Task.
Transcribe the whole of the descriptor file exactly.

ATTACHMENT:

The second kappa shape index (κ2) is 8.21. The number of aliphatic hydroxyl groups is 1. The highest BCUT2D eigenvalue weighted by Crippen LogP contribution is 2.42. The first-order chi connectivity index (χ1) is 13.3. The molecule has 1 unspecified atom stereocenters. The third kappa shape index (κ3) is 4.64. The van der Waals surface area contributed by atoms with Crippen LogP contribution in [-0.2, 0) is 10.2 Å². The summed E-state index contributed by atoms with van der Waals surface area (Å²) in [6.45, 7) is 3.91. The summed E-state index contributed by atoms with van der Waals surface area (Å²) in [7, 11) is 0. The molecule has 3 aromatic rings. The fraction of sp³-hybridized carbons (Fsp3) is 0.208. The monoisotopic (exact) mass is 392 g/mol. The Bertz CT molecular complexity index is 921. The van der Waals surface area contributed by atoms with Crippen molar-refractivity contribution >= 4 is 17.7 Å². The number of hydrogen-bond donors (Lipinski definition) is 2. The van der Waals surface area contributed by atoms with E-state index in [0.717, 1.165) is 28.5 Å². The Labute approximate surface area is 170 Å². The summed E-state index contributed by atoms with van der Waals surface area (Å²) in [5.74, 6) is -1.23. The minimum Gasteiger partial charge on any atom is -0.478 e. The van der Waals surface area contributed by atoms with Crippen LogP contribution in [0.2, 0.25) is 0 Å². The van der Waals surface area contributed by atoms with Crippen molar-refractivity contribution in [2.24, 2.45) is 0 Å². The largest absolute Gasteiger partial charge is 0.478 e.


The second kappa shape index (κ2) is 8.21. The number of aliphatic hydroxyl groups is 1. The highest BCUT2D eigenvalue weighted by Crippen LogP contribution is 2.42. The first-order chi connectivity index (χ1) is 13.3. The molecule has 1 unspecified atom stereocenters. The third kappa shape index (κ3) is 4.64. The van der Waals surface area contributed by atoms with Crippen LogP contribution in [-0.2, 0) is 10.2 Å². The summed E-state index contributed by atoms with van der Waals surface area (Å²) in [6.45, 7) is 3.91. The summed E-state index contributed by atoms with van der Waals surface area (Å²) in [7, 11) is 0. The molecule has 3 aromatic rings. The fraction of sp³-hybridized carbons (Fsp3) is 0.208. The monoisotopic (exact) mass is 392 g/mol. The Bertz CT molecular complexity index is 921. The van der Waals surface area contributed by atoms with Crippen molar-refractivity contribution >= 4 is 17.7 Å². The number of hydrogen-bond donors (Lipinski definition) is 2. The van der Waals surface area contributed by atoms with E-state index in [0.717, 1.165) is 28.5 Å². The Labute approximate surface area is 170 Å². The summed E-state index contributed by atoms with van der Waals surface area (Å²) in [5.74, 6) is -1.23. The minimum Gasteiger partial charge on any atom is -0.478 e. The van der Waals surface area contributed by atoms with Crippen LogP contribution in [0.2, 0.25) is 0 Å². The van der Waals surface area contributed by atoms with Crippen molar-refractivity contribution in [2.24, 2.45) is 0 Å². The largest absolute Gasteiger partial charge is 0.478 e.